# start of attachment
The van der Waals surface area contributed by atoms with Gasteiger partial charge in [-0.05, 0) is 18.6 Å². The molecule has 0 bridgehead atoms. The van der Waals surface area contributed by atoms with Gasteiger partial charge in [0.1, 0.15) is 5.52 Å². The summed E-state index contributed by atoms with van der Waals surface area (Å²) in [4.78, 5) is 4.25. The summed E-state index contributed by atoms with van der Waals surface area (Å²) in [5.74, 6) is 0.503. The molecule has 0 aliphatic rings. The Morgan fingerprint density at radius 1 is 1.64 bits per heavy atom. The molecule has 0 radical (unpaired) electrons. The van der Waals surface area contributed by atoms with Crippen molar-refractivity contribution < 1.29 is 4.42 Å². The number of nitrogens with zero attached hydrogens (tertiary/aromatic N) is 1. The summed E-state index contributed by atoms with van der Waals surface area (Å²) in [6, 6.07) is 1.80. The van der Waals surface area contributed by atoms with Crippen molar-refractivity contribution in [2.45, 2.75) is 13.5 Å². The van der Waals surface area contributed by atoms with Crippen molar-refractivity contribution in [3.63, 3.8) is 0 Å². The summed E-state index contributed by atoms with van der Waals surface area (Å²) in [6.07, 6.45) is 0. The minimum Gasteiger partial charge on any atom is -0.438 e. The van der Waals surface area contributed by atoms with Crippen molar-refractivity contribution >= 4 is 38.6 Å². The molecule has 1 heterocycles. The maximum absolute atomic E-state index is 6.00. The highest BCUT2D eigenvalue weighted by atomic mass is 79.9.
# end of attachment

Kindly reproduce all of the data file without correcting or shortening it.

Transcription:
The van der Waals surface area contributed by atoms with Gasteiger partial charge in [-0.05, 0) is 18.6 Å². The molecule has 0 bridgehead atoms. The van der Waals surface area contributed by atoms with Gasteiger partial charge in [0.1, 0.15) is 5.52 Å². The summed E-state index contributed by atoms with van der Waals surface area (Å²) in [4.78, 5) is 4.25. The summed E-state index contributed by atoms with van der Waals surface area (Å²) in [5.74, 6) is 0.503. The molecule has 0 aliphatic rings. The Morgan fingerprint density at radius 1 is 1.64 bits per heavy atom. The molecule has 0 radical (unpaired) electrons. The van der Waals surface area contributed by atoms with Crippen molar-refractivity contribution < 1.29 is 4.42 Å². The number of nitrogens with zero attached hydrogens (tertiary/aromatic N) is 1. The summed E-state index contributed by atoms with van der Waals surface area (Å²) in [6, 6.07) is 1.80. The van der Waals surface area contributed by atoms with Crippen molar-refractivity contribution in [2.45, 2.75) is 13.5 Å². The van der Waals surface area contributed by atoms with Crippen molar-refractivity contribution in [3.63, 3.8) is 0 Å². The summed E-state index contributed by atoms with van der Waals surface area (Å²) in [6.07, 6.45) is 0. The minimum Gasteiger partial charge on any atom is -0.438 e. The van der Waals surface area contributed by atoms with Crippen molar-refractivity contribution >= 4 is 38.6 Å². The molecule has 1 heterocycles. The maximum absolute atomic E-state index is 6.00. The highest BCUT2D eigenvalue weighted by atomic mass is 79.9.